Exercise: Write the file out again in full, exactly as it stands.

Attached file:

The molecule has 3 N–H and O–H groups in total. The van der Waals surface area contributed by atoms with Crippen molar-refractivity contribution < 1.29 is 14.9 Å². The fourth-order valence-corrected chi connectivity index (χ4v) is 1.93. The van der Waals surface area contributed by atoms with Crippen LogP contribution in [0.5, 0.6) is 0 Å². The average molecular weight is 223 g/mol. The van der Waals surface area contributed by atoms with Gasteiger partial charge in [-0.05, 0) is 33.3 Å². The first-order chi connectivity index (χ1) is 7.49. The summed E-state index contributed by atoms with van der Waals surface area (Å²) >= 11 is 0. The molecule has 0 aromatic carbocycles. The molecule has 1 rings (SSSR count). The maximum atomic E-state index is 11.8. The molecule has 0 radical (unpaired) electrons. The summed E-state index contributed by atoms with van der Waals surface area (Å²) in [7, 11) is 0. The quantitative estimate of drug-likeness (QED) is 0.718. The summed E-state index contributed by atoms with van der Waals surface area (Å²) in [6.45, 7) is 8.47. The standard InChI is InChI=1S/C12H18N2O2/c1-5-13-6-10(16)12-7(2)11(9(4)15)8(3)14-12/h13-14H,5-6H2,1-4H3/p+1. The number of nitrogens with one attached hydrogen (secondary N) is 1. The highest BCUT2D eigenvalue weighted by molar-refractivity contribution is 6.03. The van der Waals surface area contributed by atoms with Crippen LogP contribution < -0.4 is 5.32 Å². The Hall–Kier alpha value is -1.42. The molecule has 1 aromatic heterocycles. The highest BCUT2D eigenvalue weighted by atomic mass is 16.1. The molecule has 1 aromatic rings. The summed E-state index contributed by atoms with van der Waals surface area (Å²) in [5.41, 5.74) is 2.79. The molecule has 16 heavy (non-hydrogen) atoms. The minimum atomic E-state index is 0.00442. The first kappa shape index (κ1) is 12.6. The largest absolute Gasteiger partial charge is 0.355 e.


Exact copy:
The molecule has 3 N–H and O–H groups in total. The van der Waals surface area contributed by atoms with Crippen molar-refractivity contribution < 1.29 is 14.9 Å². The fourth-order valence-corrected chi connectivity index (χ4v) is 1.93. The van der Waals surface area contributed by atoms with Crippen LogP contribution in [0.5, 0.6) is 0 Å². The average molecular weight is 223 g/mol. The van der Waals surface area contributed by atoms with Gasteiger partial charge in [-0.05, 0) is 33.3 Å². The first-order chi connectivity index (χ1) is 7.49. The summed E-state index contributed by atoms with van der Waals surface area (Å²) >= 11 is 0. The molecule has 0 aromatic carbocycles. The molecule has 1 rings (SSSR count). The maximum atomic E-state index is 11.8. The molecule has 0 radical (unpaired) electrons. The summed E-state index contributed by atoms with van der Waals surface area (Å²) in [7, 11) is 0. The quantitative estimate of drug-likeness (QED) is 0.718. The summed E-state index contributed by atoms with van der Waals surface area (Å²) in [6.45, 7) is 8.47. The standard InChI is InChI=1S/C12H18N2O2/c1-5-13-6-10(16)12-7(2)11(9(4)15)8(3)14-12/h13-14H,5-6H2,1-4H3/p+1. The number of nitrogens with one attached hydrogen (secondary N) is 1. The highest BCUT2D eigenvalue weighted by molar-refractivity contribution is 6.03. The van der Waals surface area contributed by atoms with Crippen LogP contribution < -0.4 is 5.32 Å². The Hall–Kier alpha value is -1.42. The molecule has 1 aromatic heterocycles. The highest BCUT2D eigenvalue weighted by atomic mass is 16.1. The molecule has 1 aromatic rings. The summed E-state index contributed by atoms with van der Waals surface area (Å²) in [5.41, 5.74) is 2.79. The molecule has 16 heavy (non-hydrogen) atoms. The minimum atomic E-state index is 0.00442. The first kappa shape index (κ1) is 12.6. The largest absolute Gasteiger partial charge is 0.355 e.